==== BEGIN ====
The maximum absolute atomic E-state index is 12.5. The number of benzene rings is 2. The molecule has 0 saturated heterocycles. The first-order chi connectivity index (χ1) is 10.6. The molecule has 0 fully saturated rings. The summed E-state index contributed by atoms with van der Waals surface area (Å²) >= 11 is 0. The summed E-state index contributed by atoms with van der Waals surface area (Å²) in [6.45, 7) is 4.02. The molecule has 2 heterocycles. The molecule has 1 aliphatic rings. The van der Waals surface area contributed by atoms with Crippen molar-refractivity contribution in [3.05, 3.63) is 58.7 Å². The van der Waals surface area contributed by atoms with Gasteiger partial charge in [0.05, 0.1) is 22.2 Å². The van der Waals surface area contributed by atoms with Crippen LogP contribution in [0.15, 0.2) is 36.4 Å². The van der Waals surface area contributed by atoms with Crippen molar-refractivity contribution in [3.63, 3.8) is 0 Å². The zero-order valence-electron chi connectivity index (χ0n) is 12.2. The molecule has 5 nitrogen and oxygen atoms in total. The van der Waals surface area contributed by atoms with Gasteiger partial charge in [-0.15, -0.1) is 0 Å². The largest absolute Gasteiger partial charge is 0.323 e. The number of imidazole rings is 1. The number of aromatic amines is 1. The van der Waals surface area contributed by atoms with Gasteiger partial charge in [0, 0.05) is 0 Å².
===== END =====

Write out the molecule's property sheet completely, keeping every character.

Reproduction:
The maximum absolute atomic E-state index is 12.5. The number of benzene rings is 2. The molecule has 0 saturated heterocycles. The first-order chi connectivity index (χ1) is 10.6. The molecule has 0 fully saturated rings. The summed E-state index contributed by atoms with van der Waals surface area (Å²) >= 11 is 0. The summed E-state index contributed by atoms with van der Waals surface area (Å²) in [6.45, 7) is 4.02. The molecule has 2 heterocycles. The molecule has 1 aliphatic rings. The van der Waals surface area contributed by atoms with Crippen molar-refractivity contribution in [3.05, 3.63) is 58.7 Å². The van der Waals surface area contributed by atoms with Gasteiger partial charge in [0.05, 0.1) is 22.2 Å². The van der Waals surface area contributed by atoms with Crippen LogP contribution in [0.15, 0.2) is 36.4 Å². The van der Waals surface area contributed by atoms with Crippen molar-refractivity contribution in [3.63, 3.8) is 0 Å². The zero-order valence-electron chi connectivity index (χ0n) is 12.2. The molecule has 5 nitrogen and oxygen atoms in total. The van der Waals surface area contributed by atoms with Gasteiger partial charge in [-0.15, -0.1) is 0 Å². The largest absolute Gasteiger partial charge is 0.323 e. The number of imidazole rings is 1. The number of aromatic amines is 1. The van der Waals surface area contributed by atoms with Gasteiger partial charge in [0, 0.05) is 0 Å².